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Jacques Cauda, author and artist

How to define Jacques Cauda? The mission is not simple!

After studying philosophy, Jacques Cauda went to film school and became a documentary filmmaker. At the age of 45, he turned to painting. 

In parallel with his successive activities, Jacques Cauda has never stopped writing essays. He is also director of the publication “La bleu-Turquin”, initially published by Z4 Editions and now taken over by Editions Douro. Yes, Jacques Cauda is all this at once.

He came to visual creation as a complete autodidact and started with erotic painting. He is now a painter who tackles a multitude of subjects and who always navigates between books and painting.

Dante, Nietzsche and Luca Giordano

Jacques Cauda has worked extensively on Dante, whose “Inferno” from “The Divine Comedy” he illustrated in 2020 with plates that form a superb artistic object halfway between a book and paintings. As usual, Jacques Cauda uses a mixture of collage and watercolour pastel “I start with the drawing and then I glue”. We find different artistic influences: religious painting, Basquiat’s work, comics with the use of bubbles for example, but also expressionist influences.

This work is composed of 36 plates that were produced in 36 days. Indeed, Jacques Cauda has adopted Nietzsche’s statement that “The dawdlers of knowledge believe that slowness is part of knowledge”.

dessin qui illustre un chant de l'enfer de Dante qui représente les étapes de l'évosion sur terre et le contrôle de la l'église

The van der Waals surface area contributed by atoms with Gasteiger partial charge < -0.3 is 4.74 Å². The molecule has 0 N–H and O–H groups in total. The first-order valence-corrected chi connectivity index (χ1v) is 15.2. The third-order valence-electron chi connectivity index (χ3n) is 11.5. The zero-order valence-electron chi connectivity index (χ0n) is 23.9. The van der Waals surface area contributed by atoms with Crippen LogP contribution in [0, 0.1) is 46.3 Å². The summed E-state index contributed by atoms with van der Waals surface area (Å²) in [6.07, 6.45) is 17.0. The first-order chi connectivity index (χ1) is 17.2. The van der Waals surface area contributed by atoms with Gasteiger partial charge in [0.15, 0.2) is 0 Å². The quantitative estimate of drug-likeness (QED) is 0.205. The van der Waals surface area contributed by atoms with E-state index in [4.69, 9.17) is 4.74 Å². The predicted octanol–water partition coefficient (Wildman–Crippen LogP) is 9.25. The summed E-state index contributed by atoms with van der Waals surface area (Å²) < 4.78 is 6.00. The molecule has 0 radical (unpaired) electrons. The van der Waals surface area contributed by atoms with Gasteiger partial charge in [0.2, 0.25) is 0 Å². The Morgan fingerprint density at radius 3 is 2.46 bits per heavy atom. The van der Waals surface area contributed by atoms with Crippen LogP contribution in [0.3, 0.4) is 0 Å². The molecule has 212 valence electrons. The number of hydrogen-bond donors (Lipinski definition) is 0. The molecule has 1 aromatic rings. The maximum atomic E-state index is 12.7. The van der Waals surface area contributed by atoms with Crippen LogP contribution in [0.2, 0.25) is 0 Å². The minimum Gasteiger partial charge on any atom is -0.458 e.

Inferno, Canto 11, Divine comedy by Dante

An artist in a hurry to live

photo de Jacques Cauda debout devant une de ses bibliothèques :

Jacques Cauda is indeed a man in a hurry. In a hurry to create, in a hurry to paint, in a hurry to write, in a hurry to live! He claims to be a descendant of the Neapolitan Baroque painter Luca Giordano (1634-1705) who was nicknamed “Luca fà presto” because he was so fast and tireless in the exercise of his art.

A race for life

Is this speed, which he cannot do without, not a race for life? It is true that in Jacques Cauda’s work, death and life are constantly intertwined. From a spot of ink, he creates black and frightening insects, but also flowers or fish with marvellous colours.

He was inspired by a work of the photographer Vanda Spengler, who depicted a rabbit cut up head down, and turned it into a beautiful, living watercolour rabbit.

His many portraits are often distorted and frightening, but when he is interested in film or jazz, he paints with gentleness.   

Jacques Cauda and his artistic news   

Jacques Cauda’s news in 2021 is intense. Throughout the year, the artist illustrated several books and magazines.

In July 2021, with the writer Angèle Casanova, he published the book “Maman, maman, j’ai rêvé de l’ours” (Mummy, Mummy, I dreamt of the bear), published by Du Carnet D’or. With this poignant book, the writer and the illustrator evoke a mourning. “They will say that you are not dead. They will say that death itself no longer exists.

In September 2021, Jacques Cauda published his last essay “Caméra Gréco” with Marest. It is a text on the relationship between cinema and painting, a theme that has inspired him a lot in painting.  

In addition, 2021 allows us to discover the works of Jacques Cauda exhibited in many places including the BHN (Biennale Hors Normes) in Lyon.  

To find out more, Jacques Cauda regularly posts his news on Facebook.

reproduction de la couverture du livre illustré Maman j'ai rêvé de l'ours
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